- By Kong Rithdee -
The Bangkok Post has always trained its lens on the entire film-going experience.
Film reporting encompasses many things, from culture to censorship, from mass entertainment to aesthetics, from technology to public policy. For 70 years, the Bangkok Post has covered them all. Along the way, our reports on cinema have also been integral to the pop-cultural journey of the world, solid proof that film writing is a form of social engagement.
From the start, motion pictures and politics seemed to be in an awkward relationship. On July 15, 1950, our front page featured a commentary about a possible ban of the Oscars’ Best Picture, All the King’s Men, which tells the story of a vote-buying populist politician.
“For all its sordidness, the final effect that the film can bring is to demonstrate that demagoguery and corruption are alien to proper democratic government,” the article said in support of the film being released.
But of course, the most controversial ban came in October 1956 on the film The King and I. The order came from PM Plaek Phibunsongkhram himself.
“Yes, I banned the film,” proclaimed the headline from Oct 18, 1956. “Anything that may adversely affect Thai-US relations should not be permitted to take place,” the PM explained. “Asian and Western customs are different.”
In 1952, Thailand had its first television broadcast from its Public Relations Department (“First TV demonstration called ‘great success’” was the headline from July 15), and from there our visual culture entered the modern era.
Still, the movie houses remained a primary venue of popular entertainment for many more decades, with Hollywood and Thai films feeding the cinema screens. The Post’s movie ads have for 70 years carried announcements of new releases, from the days for Errol Flynn down the decades to George Clooney and many more.
We also recorded how Thai films slowly came of age on the international scene. On May 20, 1954, we carried a news item on Santi-Vina, the first Thai film to win an international film prize — “Thai film wins special prize in Tokyo, also best in photography, art direction”.
In 1961, Nang Tas became the first Thai film to be invited to the Berlin International Film Festival, followed by Prae Dam (Black Silk) the following year.
Since the 1960s, Thailand has played host to many foreign film productions, some of them high-profile. In September 1961, The Ugly American starred Marlon Brando and MR Kukrit Pramoj, with Thailand standing in for the fictional country called Sarakhand. In 1974, Roger Moore came to the South to shoot James Bond’s The Man With The Golden Gun (over three decades later, Pierce Brosnan as Bond came to film many scenes in Bangkok).
But the most controversial shoot was that of The Beach in early 1999, when we carried extensive reports on environmentalists vehemently protesting the crew’s manipulation of nature on Koh Phi Phi. The film was shot there eventually, but the protest continued even when The Beach opened in cinemas.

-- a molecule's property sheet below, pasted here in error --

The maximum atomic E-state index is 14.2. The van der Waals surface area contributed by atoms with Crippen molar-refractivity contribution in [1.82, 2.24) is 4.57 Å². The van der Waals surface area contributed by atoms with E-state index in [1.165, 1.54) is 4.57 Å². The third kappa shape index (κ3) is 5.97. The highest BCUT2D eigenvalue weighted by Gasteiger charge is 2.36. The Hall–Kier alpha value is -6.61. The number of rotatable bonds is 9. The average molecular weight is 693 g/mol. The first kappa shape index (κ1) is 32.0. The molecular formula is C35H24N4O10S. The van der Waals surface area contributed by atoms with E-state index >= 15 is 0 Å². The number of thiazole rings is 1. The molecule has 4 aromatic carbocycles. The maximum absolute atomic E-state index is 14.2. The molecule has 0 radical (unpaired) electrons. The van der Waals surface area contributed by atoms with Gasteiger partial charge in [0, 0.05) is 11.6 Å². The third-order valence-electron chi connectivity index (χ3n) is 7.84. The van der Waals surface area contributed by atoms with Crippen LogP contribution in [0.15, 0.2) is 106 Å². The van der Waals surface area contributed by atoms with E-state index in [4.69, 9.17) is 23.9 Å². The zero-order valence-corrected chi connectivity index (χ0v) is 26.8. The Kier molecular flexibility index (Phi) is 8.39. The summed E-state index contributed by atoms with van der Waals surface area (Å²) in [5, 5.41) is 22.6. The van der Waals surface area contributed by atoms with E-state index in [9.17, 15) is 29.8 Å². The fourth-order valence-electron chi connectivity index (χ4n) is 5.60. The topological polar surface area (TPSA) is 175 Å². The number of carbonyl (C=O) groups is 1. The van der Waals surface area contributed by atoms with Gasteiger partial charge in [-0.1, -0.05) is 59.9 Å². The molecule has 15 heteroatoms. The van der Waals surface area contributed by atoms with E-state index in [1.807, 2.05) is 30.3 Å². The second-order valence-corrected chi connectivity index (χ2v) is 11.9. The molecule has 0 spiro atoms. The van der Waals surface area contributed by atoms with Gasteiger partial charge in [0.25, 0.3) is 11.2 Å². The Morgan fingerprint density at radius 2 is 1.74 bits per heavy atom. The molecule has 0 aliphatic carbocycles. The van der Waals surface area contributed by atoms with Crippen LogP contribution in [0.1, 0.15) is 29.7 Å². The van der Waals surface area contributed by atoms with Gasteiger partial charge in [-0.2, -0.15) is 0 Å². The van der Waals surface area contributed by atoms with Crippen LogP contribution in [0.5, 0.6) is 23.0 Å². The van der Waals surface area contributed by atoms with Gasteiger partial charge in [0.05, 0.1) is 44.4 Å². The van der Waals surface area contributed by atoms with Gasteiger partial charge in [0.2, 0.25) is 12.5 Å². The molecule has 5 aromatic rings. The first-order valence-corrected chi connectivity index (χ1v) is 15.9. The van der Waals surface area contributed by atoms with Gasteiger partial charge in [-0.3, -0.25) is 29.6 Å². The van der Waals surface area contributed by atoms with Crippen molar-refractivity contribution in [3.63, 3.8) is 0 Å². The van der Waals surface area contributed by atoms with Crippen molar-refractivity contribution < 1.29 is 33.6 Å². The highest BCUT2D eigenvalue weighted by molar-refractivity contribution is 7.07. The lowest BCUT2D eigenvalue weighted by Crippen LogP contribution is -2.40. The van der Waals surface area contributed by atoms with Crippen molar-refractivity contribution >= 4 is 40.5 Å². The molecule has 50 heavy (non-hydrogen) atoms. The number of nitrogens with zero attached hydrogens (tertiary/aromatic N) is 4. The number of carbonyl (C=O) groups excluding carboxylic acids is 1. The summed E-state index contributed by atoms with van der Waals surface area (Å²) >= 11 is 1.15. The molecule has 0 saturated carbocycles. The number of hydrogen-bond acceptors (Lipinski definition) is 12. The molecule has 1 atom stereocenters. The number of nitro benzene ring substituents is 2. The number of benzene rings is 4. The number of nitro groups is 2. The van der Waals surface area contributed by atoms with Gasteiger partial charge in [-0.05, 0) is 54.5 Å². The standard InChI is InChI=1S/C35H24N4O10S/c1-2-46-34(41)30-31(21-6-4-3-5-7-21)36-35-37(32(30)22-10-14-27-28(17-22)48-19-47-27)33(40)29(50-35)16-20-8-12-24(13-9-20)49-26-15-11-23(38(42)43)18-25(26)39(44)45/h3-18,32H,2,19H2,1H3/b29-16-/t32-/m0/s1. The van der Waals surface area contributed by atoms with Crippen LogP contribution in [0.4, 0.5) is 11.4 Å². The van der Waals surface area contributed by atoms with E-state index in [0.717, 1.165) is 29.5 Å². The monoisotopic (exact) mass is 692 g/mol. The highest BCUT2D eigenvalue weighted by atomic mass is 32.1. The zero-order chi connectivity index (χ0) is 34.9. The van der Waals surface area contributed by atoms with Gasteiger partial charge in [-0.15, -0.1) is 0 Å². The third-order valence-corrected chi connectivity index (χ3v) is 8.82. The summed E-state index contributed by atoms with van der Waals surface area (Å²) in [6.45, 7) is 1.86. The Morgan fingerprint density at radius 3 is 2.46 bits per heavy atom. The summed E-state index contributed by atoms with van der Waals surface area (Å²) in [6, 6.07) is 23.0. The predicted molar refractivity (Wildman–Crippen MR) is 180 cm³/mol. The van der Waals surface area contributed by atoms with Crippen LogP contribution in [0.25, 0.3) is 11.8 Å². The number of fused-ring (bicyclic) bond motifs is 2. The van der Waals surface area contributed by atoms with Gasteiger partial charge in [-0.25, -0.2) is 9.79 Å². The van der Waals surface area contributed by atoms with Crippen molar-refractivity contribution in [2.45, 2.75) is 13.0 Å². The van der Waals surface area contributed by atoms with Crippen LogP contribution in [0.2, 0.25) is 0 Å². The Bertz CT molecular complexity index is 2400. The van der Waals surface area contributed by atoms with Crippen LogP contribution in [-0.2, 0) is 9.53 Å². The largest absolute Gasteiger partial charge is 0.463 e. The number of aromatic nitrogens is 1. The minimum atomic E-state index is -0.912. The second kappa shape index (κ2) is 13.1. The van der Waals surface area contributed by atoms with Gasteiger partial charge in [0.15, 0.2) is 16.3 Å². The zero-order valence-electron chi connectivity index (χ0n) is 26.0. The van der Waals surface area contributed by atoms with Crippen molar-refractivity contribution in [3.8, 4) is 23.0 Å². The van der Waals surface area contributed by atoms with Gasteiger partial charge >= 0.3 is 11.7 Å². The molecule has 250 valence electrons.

Thai movie stars rarely grabbed the headlines of the Post, but the tragic death of 16mm screen idol Mitr Chaibancha in 1970 was right on the front page (next to Nixon and the Vietnam War). “Mitr dies in plunge from helicopter” was the headline for Friday, Oct 9, of that year, with the report detailing how Thailand’s No.1 star was killed in a filming accident. That was the defining moment in Thai film history, and the Post was there to tell the story.
In the past two decades, we have reported more on various aspects of film culture, from the renaissance of Thai cinema in 1997 to several cases of censorship (Syndromes and a Century in 2007, Insects In The Backyard in 2010 and Shakespeare Must Die in 2012) as well as various honours received by Thai films, notably the historic Palme d’Or victory by Uncle Boonmee Who Can Recall His Past Lives at Cannes Film Festival (“Thai auteur stuns with Cannes win” was the headline on our front page on May 25, 2010).
Over the years, our film reviewers included the one and only Bernard Trink, with his idiosyncratic prose and star rating. “Hanuman” also wrote for us in the 1990s; and later the writer of this article.
The challenges of cinema — and by all means television — in this decade are something else. We have reported on the platform shift from 35mm film to digital, and on the hot issue of online streaming, where visual content is served directly to your device at any moment you choose. As long as people keep looking at the screen, the Post will continue to reflect the image on the screen for our readers.
(“Deep Focus” was first published in the Bangkok Post, August 1, 2016.)
Drawing on Buddhism
- By Kaona Pongpipat -
Thai art has both inspired and been inspired by art from around the world
“London notables attend opening of first Siamese art exhibition,” reads the Bangkok Post headline from March 17, 1948, when Prof Silpa Bhirasri, who was at the opening of the first-ever Siamese exhibition in London, introduced to guests the profound influence Buddhism had on Siamese art.
“He trusted that there were sufficient examples of Siamese art to illustrate their exceptional spiritual qualities which reflected the nature and outlook of the people,” the report reads.